SARCOMA OF PROSTATE
Sarcoma of the prostate is a rare cancer (0.1% of prostate malignancies), with most cases occurring in the ﬁrst decade of life. Patients present with symptoms of urinary obstruction or hematuria, and there can be associated bowel symptoms of constipation, inability to defecate, or bloody stools. Sources of mesodermal tissue giving rise to sarcoma are connective tissue, striated and smooth muscle, and lymphatic or vascular structures. Although many cases remain unclassiﬁed, for practical purposes prostatic sarcomas may be grouped into the following categories.
Myosarcomas arise from either smooth or striated muscle elements and
comprise 50% to 60% of cases. Leiomyosarcomas are composed of interlacing
bundles of malignant smooth muscle cells. Rhabdomyosarcomas generally present
in childhood (mean age 5 years) and show cross and longitudinal striations
within the cytoplasm of striated muscle cells. They may exhibit extreme
pleomorphism in which spindle cells, round cells, and bizarre multinucleated
giant cells intermix. These tumors typically grow to a large size, projecting
into the bladder as a large nodular mass.
Malignant ﬁbrous histiocytoma (MFH) occurs in 10% to 15% of cases and is
highly anaplastic, with marked pleomorphism. MFH is really more of a
morphologic pattern rather than a distinct pathologic entity. It is a synonym
for undifferentiated, pleomorphic sarcomas showing no speciﬁc line of
differentiation. Tumors in this group include storiform, angiomatoid, myxoid,
inﬂammatory, and giant cell sarcomas. A subset of pleomorphic MFH tumors
includes sarcomas that are termed unclassiﬁed as they resemble one or
more of the above histologic types.
Lymphosarcomas constitute 5% of prostatic sarcoma cases and originate from
the sparse lymphatics within the prostate. They contain mature and immature lymphocytes
that obscure the architecture and show a tendency to form lymphoid follicles.
Lymphomatous involvement of the prostate may also occur as a meta- static
manifestation of leukemia, Hodgkin disease, or lymphosarcoma originating
elsewhere in the body.
Carcinosarcoma of the prostate is rare and generally occurs in men
previously treated with androgen deprivation or radiation therapy for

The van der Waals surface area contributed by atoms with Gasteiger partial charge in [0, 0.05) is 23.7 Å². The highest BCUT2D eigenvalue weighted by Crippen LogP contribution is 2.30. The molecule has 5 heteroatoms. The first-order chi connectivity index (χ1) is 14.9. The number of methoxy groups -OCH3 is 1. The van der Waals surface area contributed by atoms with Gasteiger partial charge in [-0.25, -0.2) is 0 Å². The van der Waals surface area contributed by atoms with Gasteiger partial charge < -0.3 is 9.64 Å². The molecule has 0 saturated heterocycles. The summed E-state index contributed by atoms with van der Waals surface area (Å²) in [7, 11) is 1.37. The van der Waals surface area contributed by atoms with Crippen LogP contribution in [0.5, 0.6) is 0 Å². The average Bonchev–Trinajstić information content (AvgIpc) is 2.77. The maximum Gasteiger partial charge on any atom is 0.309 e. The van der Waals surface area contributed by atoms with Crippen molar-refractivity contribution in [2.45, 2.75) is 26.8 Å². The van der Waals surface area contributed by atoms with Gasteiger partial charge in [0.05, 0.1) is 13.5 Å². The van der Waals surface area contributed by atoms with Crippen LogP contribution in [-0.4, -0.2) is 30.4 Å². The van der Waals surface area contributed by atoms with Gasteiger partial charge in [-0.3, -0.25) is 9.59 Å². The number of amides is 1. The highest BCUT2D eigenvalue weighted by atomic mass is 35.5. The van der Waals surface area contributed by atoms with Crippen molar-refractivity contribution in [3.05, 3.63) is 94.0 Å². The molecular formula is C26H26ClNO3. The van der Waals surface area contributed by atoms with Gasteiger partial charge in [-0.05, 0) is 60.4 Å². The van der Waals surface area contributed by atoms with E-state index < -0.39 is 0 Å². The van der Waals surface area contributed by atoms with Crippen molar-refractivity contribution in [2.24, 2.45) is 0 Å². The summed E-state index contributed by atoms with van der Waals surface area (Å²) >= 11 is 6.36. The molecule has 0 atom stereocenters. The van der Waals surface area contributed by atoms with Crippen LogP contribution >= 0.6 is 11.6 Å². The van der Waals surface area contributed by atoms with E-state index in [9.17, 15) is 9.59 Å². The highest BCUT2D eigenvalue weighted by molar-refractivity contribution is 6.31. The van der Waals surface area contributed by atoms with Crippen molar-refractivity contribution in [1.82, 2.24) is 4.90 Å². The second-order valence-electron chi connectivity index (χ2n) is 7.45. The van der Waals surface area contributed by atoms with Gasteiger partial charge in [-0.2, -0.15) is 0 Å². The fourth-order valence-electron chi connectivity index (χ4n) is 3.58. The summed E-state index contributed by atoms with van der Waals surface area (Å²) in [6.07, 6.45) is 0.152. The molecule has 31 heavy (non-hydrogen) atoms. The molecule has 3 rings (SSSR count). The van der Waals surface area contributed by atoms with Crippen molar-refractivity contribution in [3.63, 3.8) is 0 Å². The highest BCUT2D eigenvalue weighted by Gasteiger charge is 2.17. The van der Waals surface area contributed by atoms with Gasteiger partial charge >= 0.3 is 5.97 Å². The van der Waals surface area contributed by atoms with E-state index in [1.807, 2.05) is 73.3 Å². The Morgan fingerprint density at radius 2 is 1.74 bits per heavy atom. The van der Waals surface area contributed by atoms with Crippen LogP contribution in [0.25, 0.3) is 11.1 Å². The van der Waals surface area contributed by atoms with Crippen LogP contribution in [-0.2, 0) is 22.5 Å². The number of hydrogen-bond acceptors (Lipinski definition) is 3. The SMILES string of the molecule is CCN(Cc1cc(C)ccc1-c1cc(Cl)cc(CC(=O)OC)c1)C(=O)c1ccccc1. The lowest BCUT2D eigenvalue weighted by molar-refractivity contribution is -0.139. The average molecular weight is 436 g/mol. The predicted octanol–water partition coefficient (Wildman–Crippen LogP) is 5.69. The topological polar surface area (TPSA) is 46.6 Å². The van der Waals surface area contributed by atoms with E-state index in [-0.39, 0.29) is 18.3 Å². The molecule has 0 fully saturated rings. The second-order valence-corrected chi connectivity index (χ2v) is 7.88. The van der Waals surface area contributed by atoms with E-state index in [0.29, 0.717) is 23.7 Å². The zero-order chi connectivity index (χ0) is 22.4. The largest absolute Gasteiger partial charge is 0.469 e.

adenocarcinoma of the prostate. It is a tumor that contains mixed elements of
adenocarcinoma and sarcoma and is very aggressive, with a 5-year survival of 50%.
Fibrosarcomas, originating from ﬁbrous tissue and collagen, are most commonly
found in soft tissue of the extremities and bone but can be found in the
prostate. These include both spindle cell and round cell sarcomas, in which
myxomatous degeneration may be present.
Sarcomas of the prostate can invade the bladder wall, seminal vesicles,
and rectum, with obstruction to the bladder outlet and terminal ureters.
Symptoms in the adult are similar to those associated with benign prostatic
obstruction but progress within weeks or months to stranguria (straining to
urinate). In the infant, symptoms may mimic those of congenital urethral valves
or obstructive ureterocele. If urinary tract infection is superimposed on
obstruction, the symptoms may be accompanied by dysuria, frequency, and
hematuria. Regional spread to surrounding tissues is a constant feature, with
metastases to neighboring lymph nodes, abdominal viscera, and bone occurring
fairly early. Pain is not a characteristic early symptom but may be a salient
feature after the tumor has grown in size. Unlike prostatic carcinoma, sarcomas
do not cause an elevation of the serum acid
Sarcoma may be suspected on rectal examination, as the prostate is
usually replaced by a rubbery mass that can be felt on rectal examination. The
diagnosis is established by either transrectal ultrasound–guided prostate
biopsy (see Plate 4-12) or by transurethral resection. The histologic type of
prostate sarcoma has prognostic signiﬁcance, as pediatric patients with
rhabdomyosarcoma do better than those with other histologies, with a median
survival of more than 10 years. Tumor grade and tumor size are less relevant to
outcome. The presence of metastatic disease at
diagnosis is a uniformly poor prognostic marker.
The treatment of sarcoma of the prostate involves mainly surgical
extirpation. In the rare instance of early detection in which the disease is
still conﬁned to the adult prostate, a radical prostatectomy is indicated. In
the infant, it is necessary to remove the prostate, seminal vesicles, and
bladder with diversion of the urinary stream. Multimodality therapy involving
chemotherapy and radiation therapy shows improved out-comes over surgery alone
with most sarcomas.